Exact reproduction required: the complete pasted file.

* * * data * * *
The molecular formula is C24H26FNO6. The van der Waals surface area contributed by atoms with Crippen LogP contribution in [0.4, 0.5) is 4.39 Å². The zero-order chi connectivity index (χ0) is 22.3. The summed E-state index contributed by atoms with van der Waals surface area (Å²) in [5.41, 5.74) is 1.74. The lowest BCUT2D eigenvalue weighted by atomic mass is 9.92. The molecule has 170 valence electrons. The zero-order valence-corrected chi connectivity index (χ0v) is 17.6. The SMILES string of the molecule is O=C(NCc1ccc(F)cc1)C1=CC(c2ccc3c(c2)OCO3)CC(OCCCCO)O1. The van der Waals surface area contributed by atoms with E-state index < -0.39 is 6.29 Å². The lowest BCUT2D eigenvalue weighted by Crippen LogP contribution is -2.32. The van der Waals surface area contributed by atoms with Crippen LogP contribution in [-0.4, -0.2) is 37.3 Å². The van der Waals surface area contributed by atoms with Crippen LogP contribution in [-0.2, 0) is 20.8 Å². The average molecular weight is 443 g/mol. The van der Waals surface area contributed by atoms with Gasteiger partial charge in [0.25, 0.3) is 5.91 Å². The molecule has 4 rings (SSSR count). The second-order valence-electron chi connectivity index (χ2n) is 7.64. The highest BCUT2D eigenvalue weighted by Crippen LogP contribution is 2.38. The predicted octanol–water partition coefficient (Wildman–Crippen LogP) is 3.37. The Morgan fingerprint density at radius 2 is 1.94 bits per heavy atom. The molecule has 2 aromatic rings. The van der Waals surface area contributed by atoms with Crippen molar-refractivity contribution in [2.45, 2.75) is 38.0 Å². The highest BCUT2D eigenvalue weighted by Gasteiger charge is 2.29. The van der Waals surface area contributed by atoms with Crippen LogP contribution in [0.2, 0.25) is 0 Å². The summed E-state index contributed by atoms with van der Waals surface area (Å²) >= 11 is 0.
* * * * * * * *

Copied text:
The molecular formula is C24H26FNO6. The van der Waals surface area contributed by atoms with Crippen LogP contribution in [0.4, 0.5) is 4.39 Å². The zero-order chi connectivity index (χ0) is 22.3. The summed E-state index contributed by atoms with van der Waals surface area (Å²) in [5.41, 5.74) is 1.74. The lowest BCUT2D eigenvalue weighted by atomic mass is 9.92. The molecule has 170 valence electrons. The zero-order valence-corrected chi connectivity index (χ0v) is 17.6. The SMILES string of the molecule is O=C(NCc1ccc(F)cc1)C1=CC(c2ccc3c(c2)OCO3)CC(OCCCCO)O1. The van der Waals surface area contributed by atoms with E-state index < -0.39 is 6.29 Å². The lowest BCUT2D eigenvalue weighted by Crippen LogP contribution is -2.32. The van der Waals surface area contributed by atoms with Crippen LogP contribution in [-0.4, -0.2) is 37.3 Å². The van der Waals surface area contributed by atoms with Crippen LogP contribution in [-0.2, 0) is 20.8 Å². The average molecular weight is 443 g/mol. The van der Waals surface area contributed by atoms with Gasteiger partial charge in [0.25, 0.3) is 5.91 Å². The molecule has 4 rings (SSSR count). The second-order valence-electron chi connectivity index (χ2n) is 7.64. The highest BCUT2D eigenvalue weighted by Crippen LogP contribution is 2.38. The predicted octanol–water partition coefficient (Wildman–Crippen LogP) is 3.37. The Morgan fingerprint density at radius 2 is 1.94 bits per heavy atom. The molecule has 2 aromatic rings. The van der Waals surface area contributed by atoms with Crippen molar-refractivity contribution in [2.45, 2.75) is 38.0 Å². The highest BCUT2D eigenvalue weighted by Gasteiger charge is 2.29. The van der Waals surface area contributed by atoms with Crippen LogP contribution in [0.2, 0.25) is 0 Å². The summed E-state index contributed by atoms with van der Waals surface area (Å²) >= 11 is 0.